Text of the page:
Social Entrepreneur’s Glee Gum Products Going Nationwide

By Donita Naylor
The Providence Journal, R.I.

PROVIDENCE

To counter urban decay, Deborah Schimberg bought an abandoned house in South Providence, where she and her husband, Kevin Neel, raised three children.

To fight urban blight, she planted a garden in the vacant lot next door, then founded the Southside Community Land Trust in 1981.

To save the jobs of skilled forestry workers in Guatemala and help save the rainforest, Schimberg started a company in 1995 that created markets for natural chicle, the sap of the sapodilla tree, making the trees more valuable alive than cut for lumber.

To help immigrants arriving in the United States, she worked to open the International Charter School in a former bread factory in Pawtucket in 2001.

To keep the Providence Public Library from closing its nine branches, she helped form the Providence Community Library in 2009.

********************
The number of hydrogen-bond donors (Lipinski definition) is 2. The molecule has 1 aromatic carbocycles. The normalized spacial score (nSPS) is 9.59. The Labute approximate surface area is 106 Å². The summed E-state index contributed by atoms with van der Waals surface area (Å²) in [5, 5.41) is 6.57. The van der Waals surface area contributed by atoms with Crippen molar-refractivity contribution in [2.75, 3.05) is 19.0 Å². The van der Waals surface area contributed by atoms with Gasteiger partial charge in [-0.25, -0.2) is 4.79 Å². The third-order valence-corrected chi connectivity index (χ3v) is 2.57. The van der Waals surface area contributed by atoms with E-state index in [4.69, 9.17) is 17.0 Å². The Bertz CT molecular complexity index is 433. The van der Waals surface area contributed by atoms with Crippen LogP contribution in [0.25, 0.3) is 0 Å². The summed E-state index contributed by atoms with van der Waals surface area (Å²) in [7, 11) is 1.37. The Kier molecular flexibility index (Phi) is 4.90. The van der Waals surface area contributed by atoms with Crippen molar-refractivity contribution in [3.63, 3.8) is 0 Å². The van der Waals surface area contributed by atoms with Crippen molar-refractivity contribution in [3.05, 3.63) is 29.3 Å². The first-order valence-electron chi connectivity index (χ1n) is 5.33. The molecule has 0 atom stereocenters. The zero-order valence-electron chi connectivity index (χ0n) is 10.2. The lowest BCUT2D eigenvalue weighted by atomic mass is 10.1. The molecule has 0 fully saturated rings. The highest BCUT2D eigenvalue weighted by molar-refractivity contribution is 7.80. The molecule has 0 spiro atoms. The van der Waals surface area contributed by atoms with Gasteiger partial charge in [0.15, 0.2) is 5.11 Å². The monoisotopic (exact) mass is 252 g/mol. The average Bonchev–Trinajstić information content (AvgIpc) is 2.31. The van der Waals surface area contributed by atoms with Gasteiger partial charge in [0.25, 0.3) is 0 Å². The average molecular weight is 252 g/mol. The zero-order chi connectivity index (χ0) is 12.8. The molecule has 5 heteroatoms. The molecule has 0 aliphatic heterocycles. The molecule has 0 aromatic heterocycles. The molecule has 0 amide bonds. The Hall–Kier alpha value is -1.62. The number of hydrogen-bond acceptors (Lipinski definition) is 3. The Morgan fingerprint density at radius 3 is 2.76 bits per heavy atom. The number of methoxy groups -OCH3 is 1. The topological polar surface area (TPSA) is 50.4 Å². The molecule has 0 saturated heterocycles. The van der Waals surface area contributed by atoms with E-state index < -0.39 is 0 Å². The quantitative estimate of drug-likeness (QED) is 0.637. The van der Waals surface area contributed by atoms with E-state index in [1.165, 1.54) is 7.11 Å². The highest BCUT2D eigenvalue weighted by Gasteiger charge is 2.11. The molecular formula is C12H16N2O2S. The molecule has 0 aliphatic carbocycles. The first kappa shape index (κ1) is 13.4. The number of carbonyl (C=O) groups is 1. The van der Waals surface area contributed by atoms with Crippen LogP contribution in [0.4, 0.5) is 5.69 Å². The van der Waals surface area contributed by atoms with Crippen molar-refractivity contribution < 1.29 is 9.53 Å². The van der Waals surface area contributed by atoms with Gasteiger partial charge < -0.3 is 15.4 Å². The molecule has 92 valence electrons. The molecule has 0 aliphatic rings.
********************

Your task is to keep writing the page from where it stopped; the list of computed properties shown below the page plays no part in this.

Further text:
To keep summer swimming programs alive and persuade the city to reopen the closed Davey Lopes pool last year, she led a committee appointed by the Providence City Council to study pools and swim instruction.

She also served as executive director of Social Venture Partners of R.I., earned a master’s in education from Harvard and taught social entrepreneurship at Brown University.

Schimberg, now 58, says she likes to solve problems in sustainable ways.

Her company, Verve, markets no-artificial-anything products she developed: Make Your Own Candy Kits, Glee Gum and Glee Gum Pops, which are about to hit store shelves nationwide.

This spring her company, which employs eight people in Providence and just moved into a solar-powered, renovated former gas station in South Providence, won the U.S. Small Business Administration award for Rhode Island Woman-Owned Small Business of the Year.

As a young woman from Cincinnati who had just graduated from Brown in 1979 with a degree in comparative literature, she saw in South Providence “a huge amount of vacant land and vacant houses,” the result of real estate disinvestment and people walking away from properties, she said Friday.

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